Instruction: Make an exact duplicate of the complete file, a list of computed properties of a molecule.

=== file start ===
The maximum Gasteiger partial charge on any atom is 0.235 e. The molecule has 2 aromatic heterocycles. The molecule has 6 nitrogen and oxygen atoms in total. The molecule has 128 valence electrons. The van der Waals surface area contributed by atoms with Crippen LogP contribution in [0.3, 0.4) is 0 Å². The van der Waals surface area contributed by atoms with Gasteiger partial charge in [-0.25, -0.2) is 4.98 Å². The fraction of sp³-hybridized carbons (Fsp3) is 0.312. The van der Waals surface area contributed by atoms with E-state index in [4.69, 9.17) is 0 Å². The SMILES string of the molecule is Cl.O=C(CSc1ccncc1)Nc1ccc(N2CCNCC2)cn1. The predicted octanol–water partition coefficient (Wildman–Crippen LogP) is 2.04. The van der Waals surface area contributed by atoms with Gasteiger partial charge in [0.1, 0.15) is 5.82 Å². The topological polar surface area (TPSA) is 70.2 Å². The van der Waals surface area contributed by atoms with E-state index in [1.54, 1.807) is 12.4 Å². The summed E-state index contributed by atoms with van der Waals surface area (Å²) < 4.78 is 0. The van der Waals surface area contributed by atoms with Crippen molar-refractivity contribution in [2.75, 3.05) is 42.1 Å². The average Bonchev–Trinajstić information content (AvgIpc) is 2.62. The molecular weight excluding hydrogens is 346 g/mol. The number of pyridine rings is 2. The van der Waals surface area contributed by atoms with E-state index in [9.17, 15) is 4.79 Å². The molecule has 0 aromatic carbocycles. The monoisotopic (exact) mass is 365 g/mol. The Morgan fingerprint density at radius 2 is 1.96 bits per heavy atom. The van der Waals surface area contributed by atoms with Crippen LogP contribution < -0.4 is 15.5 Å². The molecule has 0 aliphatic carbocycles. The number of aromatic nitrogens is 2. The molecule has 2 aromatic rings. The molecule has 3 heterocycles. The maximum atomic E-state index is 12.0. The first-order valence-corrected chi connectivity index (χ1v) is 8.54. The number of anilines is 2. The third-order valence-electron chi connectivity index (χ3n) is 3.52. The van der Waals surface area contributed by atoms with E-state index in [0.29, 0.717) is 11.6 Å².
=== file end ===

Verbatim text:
The maximum Gasteiger partial charge on any atom is 0.235 e. The molecule has 2 aromatic heterocycles. The molecule has 6 nitrogen and oxygen atoms in total. The molecule has 128 valence electrons. The van der Waals surface area contributed by atoms with Crippen LogP contribution in [0.3, 0.4) is 0 Å². The van der Waals surface area contributed by atoms with Gasteiger partial charge in [-0.25, -0.2) is 4.98 Å². The fraction of sp³-hybridized carbons (Fsp3) is 0.312. The van der Waals surface area contributed by atoms with E-state index in [4.69, 9.17) is 0 Å². The SMILES string of the molecule is Cl.O=C(CSc1ccncc1)Nc1ccc(N2CCNCC2)cn1. The predicted octanol–water partition coefficient (Wildman–Crippen LogP) is 2.04. The van der Waals surface area contributed by atoms with Gasteiger partial charge in [0.1, 0.15) is 5.82 Å². The topological polar surface area (TPSA) is 70.2 Å². The van der Waals surface area contributed by atoms with E-state index in [1.54, 1.807) is 12.4 Å². The summed E-state index contributed by atoms with van der Waals surface area (Å²) < 4.78 is 0. The van der Waals surface area contributed by atoms with Crippen molar-refractivity contribution in [2.75, 3.05) is 42.1 Å². The average Bonchev–Trinajstić information content (AvgIpc) is 2.62. The molecular weight excluding hydrogens is 346 g/mol. The number of pyridine rings is 2. The van der Waals surface area contributed by atoms with E-state index in [9.17, 15) is 4.79 Å². The molecule has 0 aromatic carbocycles. The monoisotopic (exact) mass is 365 g/mol. The Morgan fingerprint density at radius 2 is 1.96 bits per heavy atom. The van der Waals surface area contributed by atoms with Crippen LogP contribution < -0.4 is 15.5 Å². The molecule has 0 aliphatic carbocycles. The number of aromatic nitrogens is 2. The molecule has 2 aromatic rings. The molecule has 3 heterocycles. The maximum atomic E-state index is 12.0. The first-order valence-corrected chi connectivity index (χ1v) is 8.54. The number of anilines is 2. The third-order valence-electron chi connectivity index (χ3n) is 3.52. The van der Waals surface area contributed by atoms with E-state index in [0.29, 0.717) is 11.6 Å².